Histologic variants of prostate cancer account for 5% to 10% of the disease and often differ from the conventional acinar type in clinical, genetic, and biological potential. For example, small cell carcinoma (SCC) and ductal adenocarcinoma are known to exhibit an aggressive clinical behavior with poor prognosis. Most recently, we reported that 55% (27/49) of variant cancers harbor ETS aberrations by fluorescence in situ hybridization (FISH), most of which demonstrate TMPRSS2-ERG fusion.15 For the first time, our data suggested that mucinous prostate cancer was significantly associated with the presence of TMPRSS2-ERG fusion, whereas foamy gland variant was not. Interestingly, TMPRSS2-ERG fusion through EDel was observed exclusively in prostatic SCC. Later, Guo et al16 evaluated ERG genetic aberration in SCC of different organs. Notably, ERG gene rearrangement was identified in the majority (67%) of prostatic SCCs, but absent in any SCC of the urinary bladder or lungs. This finding was further supported by Lottan et al.17 Their studies collectively demonstrated the specific presence of TMPRSS2-ERG gene fusion in prostatic SCC, which may be helpful in distinguishing SCC of prostatic origin from nonprostatic origins. In another FISH-based study, we comprehensively assessed ERG aberrations in intraductal carcinoma of the prostate, a distinct histopathologic entity in prostate cancer.18 Intraductal carcinoma of the prostate has been described as a lesion associated with poor prognostic features in prostate cancer.19 In a series of 48 cases, ERG rearrangement was identified in 75% (36/48) of the cases. Of these 36 cases, 65% were through EDel and 35% were through insertion.18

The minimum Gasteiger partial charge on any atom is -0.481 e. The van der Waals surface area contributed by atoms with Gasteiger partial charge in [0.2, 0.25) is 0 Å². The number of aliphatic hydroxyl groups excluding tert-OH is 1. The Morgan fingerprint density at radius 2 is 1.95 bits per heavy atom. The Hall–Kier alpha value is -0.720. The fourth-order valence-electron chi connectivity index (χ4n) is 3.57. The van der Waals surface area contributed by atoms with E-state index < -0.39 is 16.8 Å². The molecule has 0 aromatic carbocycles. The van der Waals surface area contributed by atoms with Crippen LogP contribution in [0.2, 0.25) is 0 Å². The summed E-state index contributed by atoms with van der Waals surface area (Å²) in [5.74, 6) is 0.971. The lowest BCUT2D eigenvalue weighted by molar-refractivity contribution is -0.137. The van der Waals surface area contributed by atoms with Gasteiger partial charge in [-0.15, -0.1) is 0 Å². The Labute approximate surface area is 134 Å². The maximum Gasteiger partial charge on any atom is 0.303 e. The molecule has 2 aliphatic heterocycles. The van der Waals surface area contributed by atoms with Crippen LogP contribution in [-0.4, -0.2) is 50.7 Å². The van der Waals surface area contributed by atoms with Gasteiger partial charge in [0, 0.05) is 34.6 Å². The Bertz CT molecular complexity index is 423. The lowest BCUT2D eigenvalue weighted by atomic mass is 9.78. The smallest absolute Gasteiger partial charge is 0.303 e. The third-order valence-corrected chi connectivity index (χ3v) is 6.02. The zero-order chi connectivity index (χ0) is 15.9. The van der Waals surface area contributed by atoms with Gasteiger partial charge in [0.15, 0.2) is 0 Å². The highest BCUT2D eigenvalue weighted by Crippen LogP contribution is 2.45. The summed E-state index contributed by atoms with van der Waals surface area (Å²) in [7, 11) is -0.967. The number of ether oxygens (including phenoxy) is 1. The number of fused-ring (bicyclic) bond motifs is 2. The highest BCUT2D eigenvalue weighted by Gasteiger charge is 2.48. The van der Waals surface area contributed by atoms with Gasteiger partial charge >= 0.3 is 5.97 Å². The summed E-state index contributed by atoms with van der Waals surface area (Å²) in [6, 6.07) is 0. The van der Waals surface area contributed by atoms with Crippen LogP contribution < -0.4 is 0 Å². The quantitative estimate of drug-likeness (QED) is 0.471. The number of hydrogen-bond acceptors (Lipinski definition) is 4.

Representative morphology and corresponding FISH images of prostate cancers associated with ERG rearrangement are shown in Figure 1. As mentioned above, these studies suggested that the biological effects of TMPRSS2-ERG overexpression may drive pathways that favor these common morphologic features that pathologists observe daily. Additional larger follow-up studies may help further establish the phenotypic associations of the gene fusions, and these histologic features may also be helpful in diagnosing TMPRSS2-ERG fusion prostate cancer, which may have both prognostic and therapeutic implications. However, all these histologic features lack sufficient specificity to suggest the presence of ERG rearrangement in prostate cancer.

Figure 1
Figure 1
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Given the high yield and feasibility of performing immunohistochemistry versus FISH, immunohistochemistry has been employed to evaluate the ERG rearrangement in situ. Most recently, using a novel anti-ERG monoclonal antibody, several groups have reported high sensitivity and specificity of ERG rearrangement status assessed by immunohistochemistry.20–22 Therefore, through histologic analysis and immunohistochemistry, researchers are able to determine whether the patients are required to further validate TMPRSS2-ERG fusion. Another significant clinical implication for this finding is the potential utility of assessing the TMPRSS2-ERG fusion status in problematic prostate needle core biopsies and adjacent small atypical glands.

Recent advances in next-generation transcriptome sequencing facilitated the discovery of RAF kinase gene fusions, SLC45A3-BRAF, ESRP1-RAF1, and RAF1-ESRP1 in advanced prostate cancers.23 Although they are only detected in about 1% of prostate cancers, RAF kinase fusions represent the first “driver” fusion in prostate cancers that do not involve an ETS family member. So far, histologic analysis is lacking in this distinct molecular subtype.